By Tom Swann, Fossil Free ANU
2 July 2014 — Is climate change the biggest challenge facing humanity?
ANU vice chancellor Ian Young thinks so. Or at least that’s what he told me recently, when we met to discuss ANU’s fossil fuel investments.
But as Kevin Rudd learned, it’s one thing to talk about the “greatest moral challenge” of our time, and quite another to show real leadership.
How far they have to go was on display last week, when ANU hosted an exclusive Crawford Australian Leadership Forum.
Sponsored by the Business Council of Australia and the Australian Financial Review, 150 specially selected politicians, business people, public servants and academics discussed “geopolitical and economic issues of most immediate contemporary significance” that set “the agenda needing to be addressed by the Australian Government”.
You would think “the biggest challenge facing humanity” might get a mention. But in the wide-ranging three-day conference program, the words “climate”, “carbon” or “environment” did not appear even once.
What’s more, in the forum’s session on energy, three representatives of fossil fuel companies discussed how to increase fossil fuel exports. One was also a wind company board member, but clean energy was not on the agenda.
This is the 21st century. For serious people, climate change is now part of any serious discussion on the big issues. When they’re honest, they face up to what this means: stranding fossil fuel assets.
This is now a mainstream message. Just last week, an ex-US Treasury Secretary warned failing to steer capital away is making a “carbon bubble” that could trigger another GFC.
What sort of message does ANU send by sticking its head in the sand? Think of those who ANU could have invited to speak truth to the powerful people who need to hear it.
ANU professor John Hewson could speak about the carbon risks and opportunities to investors and to our financial system. Ian Chubb, chief scientist and previous ANU vice chancellor, could explain again why corporate Australia must show climate leadership.
Or they could have presented any of ANU’s world leading climate scientists, clean energy engineers and policy experts.
So I wrote to chancellor Gareth Evans urging him to put climate change on the agenda in his opening speech. It is only fitting; the Crawford School, hosting the forum, is home to some of Australia’s best thinking on climate policy. Evans didn’t respond.
But the issue did come up at the forum, when Professor Ross Garnaut, in his session on the macro-economy, pointed out the glaring omission from the agenda.
Ironically, while ANU ignored climate change on one side of campus, on the other, ANU last week played host to the annual Students of Sustainability conference.
Students from the conference wrote to the Leadership Forum, asking participants to come share their views on climate leadership, “including what it looks like when a large number of intelligent, disproportionately male individuals are asked to simultaneously bury their heads in the sand.”
They would find hundreds of students from around the country, converging for a week of panels and workshops on sustainability and building movements for social change. There were talks from experts such as the Climate Council’s Will Steffen and Climate Change Authority member Clive Hamilton, and luminaries from Australian environmentalism, such as unionist Jack Mundey of the green bans movement.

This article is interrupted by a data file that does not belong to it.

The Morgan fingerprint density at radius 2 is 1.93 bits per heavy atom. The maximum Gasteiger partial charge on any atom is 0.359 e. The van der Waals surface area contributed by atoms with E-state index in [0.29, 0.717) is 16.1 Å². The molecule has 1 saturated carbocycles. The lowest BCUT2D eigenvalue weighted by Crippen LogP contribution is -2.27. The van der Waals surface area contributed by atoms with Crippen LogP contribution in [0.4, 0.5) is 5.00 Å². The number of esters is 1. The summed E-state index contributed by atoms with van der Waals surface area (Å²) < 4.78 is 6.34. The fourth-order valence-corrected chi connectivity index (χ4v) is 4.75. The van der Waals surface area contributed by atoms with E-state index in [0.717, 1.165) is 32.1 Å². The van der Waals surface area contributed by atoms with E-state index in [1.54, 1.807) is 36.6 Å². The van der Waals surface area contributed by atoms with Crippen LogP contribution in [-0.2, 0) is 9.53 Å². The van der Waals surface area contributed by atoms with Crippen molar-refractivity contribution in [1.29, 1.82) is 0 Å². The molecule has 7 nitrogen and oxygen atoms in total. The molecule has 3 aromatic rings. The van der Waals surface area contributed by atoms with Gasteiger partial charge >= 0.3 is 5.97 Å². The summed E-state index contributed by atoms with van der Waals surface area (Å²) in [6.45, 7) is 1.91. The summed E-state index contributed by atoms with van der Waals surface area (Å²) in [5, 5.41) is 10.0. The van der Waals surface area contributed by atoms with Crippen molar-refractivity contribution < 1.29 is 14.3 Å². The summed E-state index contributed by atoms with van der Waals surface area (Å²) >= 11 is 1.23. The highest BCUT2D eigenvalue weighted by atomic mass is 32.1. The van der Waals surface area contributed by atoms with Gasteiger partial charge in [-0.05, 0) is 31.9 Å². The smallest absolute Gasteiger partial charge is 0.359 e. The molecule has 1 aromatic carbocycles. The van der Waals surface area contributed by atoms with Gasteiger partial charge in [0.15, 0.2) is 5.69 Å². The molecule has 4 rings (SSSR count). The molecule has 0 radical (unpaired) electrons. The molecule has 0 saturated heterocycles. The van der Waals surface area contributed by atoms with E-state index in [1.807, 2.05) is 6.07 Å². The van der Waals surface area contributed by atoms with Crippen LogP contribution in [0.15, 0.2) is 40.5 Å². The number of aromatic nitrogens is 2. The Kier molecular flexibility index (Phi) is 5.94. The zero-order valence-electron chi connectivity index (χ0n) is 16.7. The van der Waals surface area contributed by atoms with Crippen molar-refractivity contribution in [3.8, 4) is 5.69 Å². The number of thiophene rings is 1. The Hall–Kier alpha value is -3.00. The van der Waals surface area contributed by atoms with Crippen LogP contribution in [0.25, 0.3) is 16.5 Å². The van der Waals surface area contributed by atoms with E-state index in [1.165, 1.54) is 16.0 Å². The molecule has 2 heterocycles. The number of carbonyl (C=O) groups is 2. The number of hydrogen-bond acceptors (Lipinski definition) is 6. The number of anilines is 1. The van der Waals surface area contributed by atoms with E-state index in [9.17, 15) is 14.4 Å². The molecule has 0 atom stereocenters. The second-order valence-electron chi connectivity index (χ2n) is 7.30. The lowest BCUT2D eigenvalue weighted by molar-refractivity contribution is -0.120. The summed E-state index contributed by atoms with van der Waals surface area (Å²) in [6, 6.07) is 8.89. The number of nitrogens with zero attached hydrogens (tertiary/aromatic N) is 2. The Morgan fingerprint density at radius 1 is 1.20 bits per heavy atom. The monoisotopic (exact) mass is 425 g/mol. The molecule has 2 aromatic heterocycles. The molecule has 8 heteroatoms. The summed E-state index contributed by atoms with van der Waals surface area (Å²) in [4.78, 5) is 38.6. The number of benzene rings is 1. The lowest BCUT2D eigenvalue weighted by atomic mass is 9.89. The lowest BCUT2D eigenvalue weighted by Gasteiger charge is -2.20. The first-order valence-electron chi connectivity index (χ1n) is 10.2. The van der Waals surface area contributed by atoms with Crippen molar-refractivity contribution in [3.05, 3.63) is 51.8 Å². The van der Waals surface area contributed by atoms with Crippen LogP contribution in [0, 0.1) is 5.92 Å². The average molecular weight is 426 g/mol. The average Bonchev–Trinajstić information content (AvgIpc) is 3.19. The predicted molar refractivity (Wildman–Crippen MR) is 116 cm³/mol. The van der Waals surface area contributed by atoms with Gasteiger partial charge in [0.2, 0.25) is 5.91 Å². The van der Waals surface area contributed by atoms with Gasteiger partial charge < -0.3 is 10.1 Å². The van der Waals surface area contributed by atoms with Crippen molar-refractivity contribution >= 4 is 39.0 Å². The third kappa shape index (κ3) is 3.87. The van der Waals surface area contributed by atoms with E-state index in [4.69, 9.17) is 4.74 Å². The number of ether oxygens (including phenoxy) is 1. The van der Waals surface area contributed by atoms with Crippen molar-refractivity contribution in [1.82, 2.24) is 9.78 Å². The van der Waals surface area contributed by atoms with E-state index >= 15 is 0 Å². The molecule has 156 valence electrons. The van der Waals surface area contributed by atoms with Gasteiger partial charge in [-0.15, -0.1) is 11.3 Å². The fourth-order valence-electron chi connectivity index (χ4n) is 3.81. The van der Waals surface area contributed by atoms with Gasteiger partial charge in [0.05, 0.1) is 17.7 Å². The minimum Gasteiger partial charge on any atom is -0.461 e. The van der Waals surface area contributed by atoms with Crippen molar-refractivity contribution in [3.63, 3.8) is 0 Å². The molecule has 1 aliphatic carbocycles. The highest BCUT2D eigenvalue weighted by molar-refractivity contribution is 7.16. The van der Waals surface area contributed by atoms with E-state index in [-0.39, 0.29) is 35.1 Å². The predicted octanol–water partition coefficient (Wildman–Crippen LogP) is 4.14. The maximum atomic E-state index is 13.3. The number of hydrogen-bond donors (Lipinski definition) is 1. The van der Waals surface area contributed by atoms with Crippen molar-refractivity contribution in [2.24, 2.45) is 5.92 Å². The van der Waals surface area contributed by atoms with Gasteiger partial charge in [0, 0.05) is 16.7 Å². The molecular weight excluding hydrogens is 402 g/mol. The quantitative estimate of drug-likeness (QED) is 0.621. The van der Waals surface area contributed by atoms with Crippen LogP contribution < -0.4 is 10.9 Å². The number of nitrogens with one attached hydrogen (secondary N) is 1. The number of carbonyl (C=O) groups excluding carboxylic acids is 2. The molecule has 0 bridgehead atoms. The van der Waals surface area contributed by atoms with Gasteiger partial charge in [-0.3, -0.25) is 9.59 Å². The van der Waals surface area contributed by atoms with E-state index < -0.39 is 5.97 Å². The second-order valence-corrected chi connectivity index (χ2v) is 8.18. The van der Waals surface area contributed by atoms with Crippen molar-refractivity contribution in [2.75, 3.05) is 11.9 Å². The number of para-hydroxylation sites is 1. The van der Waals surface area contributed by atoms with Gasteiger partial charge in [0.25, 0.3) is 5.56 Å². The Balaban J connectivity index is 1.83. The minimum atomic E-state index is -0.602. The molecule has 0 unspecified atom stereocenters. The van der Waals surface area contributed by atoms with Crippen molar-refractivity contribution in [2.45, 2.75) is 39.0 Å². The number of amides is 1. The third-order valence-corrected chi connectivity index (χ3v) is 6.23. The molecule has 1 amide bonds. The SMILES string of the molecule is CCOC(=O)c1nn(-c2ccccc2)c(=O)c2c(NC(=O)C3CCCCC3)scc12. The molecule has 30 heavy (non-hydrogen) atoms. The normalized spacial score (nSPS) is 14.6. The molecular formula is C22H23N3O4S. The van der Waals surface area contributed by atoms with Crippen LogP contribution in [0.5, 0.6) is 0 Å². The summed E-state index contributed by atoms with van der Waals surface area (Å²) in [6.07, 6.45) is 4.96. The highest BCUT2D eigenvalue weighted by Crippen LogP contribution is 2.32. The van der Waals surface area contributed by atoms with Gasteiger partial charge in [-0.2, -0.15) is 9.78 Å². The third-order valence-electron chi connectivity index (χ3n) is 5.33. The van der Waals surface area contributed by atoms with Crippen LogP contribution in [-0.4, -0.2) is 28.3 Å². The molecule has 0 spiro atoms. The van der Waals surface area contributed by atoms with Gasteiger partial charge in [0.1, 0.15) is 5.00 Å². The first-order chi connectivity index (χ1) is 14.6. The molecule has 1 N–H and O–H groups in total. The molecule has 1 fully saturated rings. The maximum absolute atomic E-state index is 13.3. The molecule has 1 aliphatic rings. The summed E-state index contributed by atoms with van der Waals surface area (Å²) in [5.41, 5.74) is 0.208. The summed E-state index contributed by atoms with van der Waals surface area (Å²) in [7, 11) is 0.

Amongst the sessions, many student were planning one of the big campaigns or our time: calling on our universities to divest from fossil fuels. The campaign argues it’s time for universities to put their money where their mouth are, and operate as if climate really were the biggest issue we face.
In Australia, the movement started three years ago with the push to clean up ANU’s $1 billion portfolio, which is over-invested in fossil fuels. So vice chancellor Ian Young has had a long time to consider the issue. He acknowledges that we will eventually move beyond fossil fuels, but he is pessimistic it won’t be fast enough to avoid the worst damage.
He should know. He is an ocean climate scientist. His research shows how climate change will fuel stormy winds at sea. But Ian Young has also done engineering work for offshore oil and gas. He claims a conflict of interest and refuses to comment on divestment.
So ANU investment staff are left to wonder if fossil fuels cause “substantial social injury”. That’s the phrase borrowed from Stanford’s investment policy as a trigger for divestment. Gareth Evans says it is the “gold standard”.
But Stanford recently announced they will divest from coal. You would think ANU would follow, but ANU is still yet to let out any sort of smoke signal – other than pretending with the policy bigwigs that climate is not one of our most pressing issues.
It’s a story replicated across so many of our elite campuses. The University of Melbourne has the distinction of being the first to say no to divestment and others Group of Eight unis are coming up with creative reasons to turn a blind eye.
On the cusp of competitive deregulation, perhaps a smaller, forward thinking University may choose to lead?
Update from the final day of the forum
And, after lunch, Bill Shorten used his address to recommit the opposition to climate action. Labor had “to live with our failure to prosecute the case, to take the public with us on the need for action on climate change”. Labor will “have to re-fight the case for climate change”.
Tom Swann is an ANU master of climate change student, Fossil Free ANU spokesman and research assistant at The Australia Institute.